At Noon on September 2, 1993, following a sale from Edens Broadcasting to Sundance Broadcasting, CHR “Y95” ceased to exist on KOY 95.5 FM in Phoenix. For the next 24 hours, a stunt known as “American Radio Museum” would air on the frequency. According to Wikipedia, the stunt featured “loops of quotes from famous people and figures from American pop culture and history.” This aircheck contains two sweepers from that stunt, along with one of the “special Arizona exhibits”. On September 3, 1993, “95.5 the Coyote” debuted with a format known as “Rhythm and Rock”. This aircheck also contains a promo that aired during the early days of “The Coyote”, featuring feedback from the station’s listeners. (Six...
WZJM offered a pure Mainstream CHR format through most of 1995, as demonstrated on this montage. Towards the end of the year, the playlist began leaning in a Dance/Rhythmic direction (as heard on THIS compilation of the station from June 1997) – it would remain that way until the station became a victim of the “Jammin Oldies” fad in March 1999. Many thanks to Mark Pfeifer for contributing this aircheck!
For over two decades, 104.3 FM in Payson (now Camp Verde), AZ has targeted the Phoenix market with various formats that attempt to fill the void for Rhythmic Oldies. In its earliest days, the station called itself “Arizona Jamz” with a playlist and presentation that was excessively broad and overproduced. In April 2001, KAJM relaunched as “Mega 104.3 & 99.3” with a sharper focus and execution. This is a sample of Mega about 16 months later, during a period when Fridays featured a larger than normal dose of music from the Freestyle genre. Please visit this page on Wikipedia for more information on the history of the station.
Jerry Clifton’s New Planet Radio launched 104.3 FM as a new signal in the Honolulu market on October 23, 1997. Per Wikipedia, its initial approach was a variation of the Mainstream CHR format — focused on hip-hop and modern rock — unofficially known as “Extreme CHR”. As heard on this aircheck, the station began emphasizing hip-hop over modern rock, and eventually became a full-blown Rhythmic CHR. The format employed by Xtreme Radio in its early days was brought to sister station KPTY Phoenix in June 1998, as heard here.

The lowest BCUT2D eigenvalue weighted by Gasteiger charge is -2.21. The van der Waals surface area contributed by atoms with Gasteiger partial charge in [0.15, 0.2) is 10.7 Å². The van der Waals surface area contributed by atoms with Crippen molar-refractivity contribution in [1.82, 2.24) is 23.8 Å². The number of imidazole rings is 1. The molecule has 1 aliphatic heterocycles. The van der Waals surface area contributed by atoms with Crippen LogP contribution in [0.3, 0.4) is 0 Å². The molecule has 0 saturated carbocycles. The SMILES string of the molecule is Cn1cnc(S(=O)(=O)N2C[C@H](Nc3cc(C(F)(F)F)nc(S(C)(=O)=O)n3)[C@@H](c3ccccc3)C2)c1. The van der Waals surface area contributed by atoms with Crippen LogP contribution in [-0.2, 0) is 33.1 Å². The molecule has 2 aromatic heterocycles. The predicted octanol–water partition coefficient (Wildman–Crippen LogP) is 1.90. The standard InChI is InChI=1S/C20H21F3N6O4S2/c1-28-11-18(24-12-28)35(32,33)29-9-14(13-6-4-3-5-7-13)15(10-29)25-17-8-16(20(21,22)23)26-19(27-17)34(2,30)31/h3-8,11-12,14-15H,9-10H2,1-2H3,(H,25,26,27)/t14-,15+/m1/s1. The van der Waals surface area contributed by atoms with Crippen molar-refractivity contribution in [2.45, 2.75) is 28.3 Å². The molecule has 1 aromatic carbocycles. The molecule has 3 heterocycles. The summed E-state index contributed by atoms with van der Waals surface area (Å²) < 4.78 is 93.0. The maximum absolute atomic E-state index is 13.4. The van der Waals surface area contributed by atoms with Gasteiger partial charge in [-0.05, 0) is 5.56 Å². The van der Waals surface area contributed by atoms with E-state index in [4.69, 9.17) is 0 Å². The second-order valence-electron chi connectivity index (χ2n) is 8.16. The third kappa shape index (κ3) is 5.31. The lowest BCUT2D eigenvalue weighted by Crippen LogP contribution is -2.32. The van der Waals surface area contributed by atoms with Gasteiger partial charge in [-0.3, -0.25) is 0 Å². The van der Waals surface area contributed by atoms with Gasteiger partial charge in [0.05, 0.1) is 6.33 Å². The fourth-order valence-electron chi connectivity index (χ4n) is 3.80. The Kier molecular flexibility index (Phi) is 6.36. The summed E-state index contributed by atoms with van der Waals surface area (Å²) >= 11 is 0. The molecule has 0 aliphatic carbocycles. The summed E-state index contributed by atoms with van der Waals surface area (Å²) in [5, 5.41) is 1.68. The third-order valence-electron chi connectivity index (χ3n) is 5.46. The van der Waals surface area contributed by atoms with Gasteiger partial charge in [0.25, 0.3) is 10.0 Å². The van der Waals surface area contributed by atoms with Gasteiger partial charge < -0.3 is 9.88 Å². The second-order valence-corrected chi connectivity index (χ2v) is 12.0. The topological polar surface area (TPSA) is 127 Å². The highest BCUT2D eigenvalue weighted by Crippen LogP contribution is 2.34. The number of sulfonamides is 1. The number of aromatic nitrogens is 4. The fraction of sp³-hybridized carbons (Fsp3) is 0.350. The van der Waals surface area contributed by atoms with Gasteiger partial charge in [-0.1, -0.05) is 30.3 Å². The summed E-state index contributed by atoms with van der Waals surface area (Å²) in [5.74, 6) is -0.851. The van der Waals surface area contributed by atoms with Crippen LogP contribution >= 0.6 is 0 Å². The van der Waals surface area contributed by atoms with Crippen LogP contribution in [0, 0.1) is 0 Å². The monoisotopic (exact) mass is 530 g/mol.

In 1997, WZJM was a fun-sounding station, as it offered a Dance & recurrent-friendly, Rhythmic-leaning Mainstream CHR format, making this one of my personal all-time favorite airchecks. Please visit this page on Wikipedia for more information on the history of the station/frequency.
“The New Beat of San Diego” – this aircheck, from October 1996, represents the sound of Channel 9-3-3 in its earliest days. It offered an outstanding music mix, talent, sweepers, and all-around production values. IMHO, this is what a Dance CHR station should sound like, and it’s the best I’ve personally ever heard. However, the masses did not agree – KHTS evolved to a more conventional Rhythmic CHR in early 1997.
For a period in the 1990’s, Philadelphia’s Q102 offered a (perhaps surprisingly) dance music-friendly CHR format, making it a favorite among dance radio enthusiasts. However, the station took on a more conventional CHR approach by 1998. This is a sample of the station approximately about 3.5 years after that change. While not focused on dance music any longer, Q102 remained a fun, rhythmic-leaning Mainstream CHR outlet.
Per Wikipedia, the station currently known as 103X debuted in July 1979 on 103.1 FM, branded as “Z103”. It has generally remained with the CHR format in the 40+ years that have passed. As heard on this aircheck, at this point, 103X put an emphasis on rock, alternative and rhythmic pop selections, with less focus on R&B and hip-hop, in comparison to other Top 40 outlets at the time.
This is a montage of WJRZ from a period when it was featuring a mix of Adult CHR and Classic Hits, while sprinkling in an assortment of Christmas songs. The station would move back towards CHR about six months later. Please visit Wikipedia for information on the history of this station. NOTE: Most of this aircheck is also featured as part of the “Jersey Shore Sampler“.
In 1997, Baltimore’s WXYV flipped from Urban “V103” to Mainstream CHR as “102.7 XYV”. However, the station would be marred with inconsistency for the next couple of years. It would constantly change its lean from dance to hip-hop to alternative while searching for a gain in audience. In 1998, the name changed to B102.7 in order to prevent a competitor from bringing back B104 and at the same time connected the two CHR’s in Baltimore’s recent history. A newfound mainstream pop lean came in 1999 as it finally found some stability. In 2001, the station moved down the dial and flipped to Urban as “X105.7”. Left intact in this aircheck is a B102.7 commercial recruiting Account Executives.
Since June of 1997, KKFR — both at its former home on 92.3 FM, and at its current home on 98.3 & 96.1 FM — has made hip-hop and R&B the primary focus of its Rhythmic CHR format. However, around January 1999, the station began incorporating elements reminiscent of its days as a more traditional Rhythmic CHR in the early and mid-90’s. This continued until at least July 2000, as heard on this sample of the “Power Workout at Noon” mixshow. The station’s slogan at this time was a hybrid of two of its positioning statements from the mid to early 90’s – “Power 92 Jams Today’s Hottest Music”.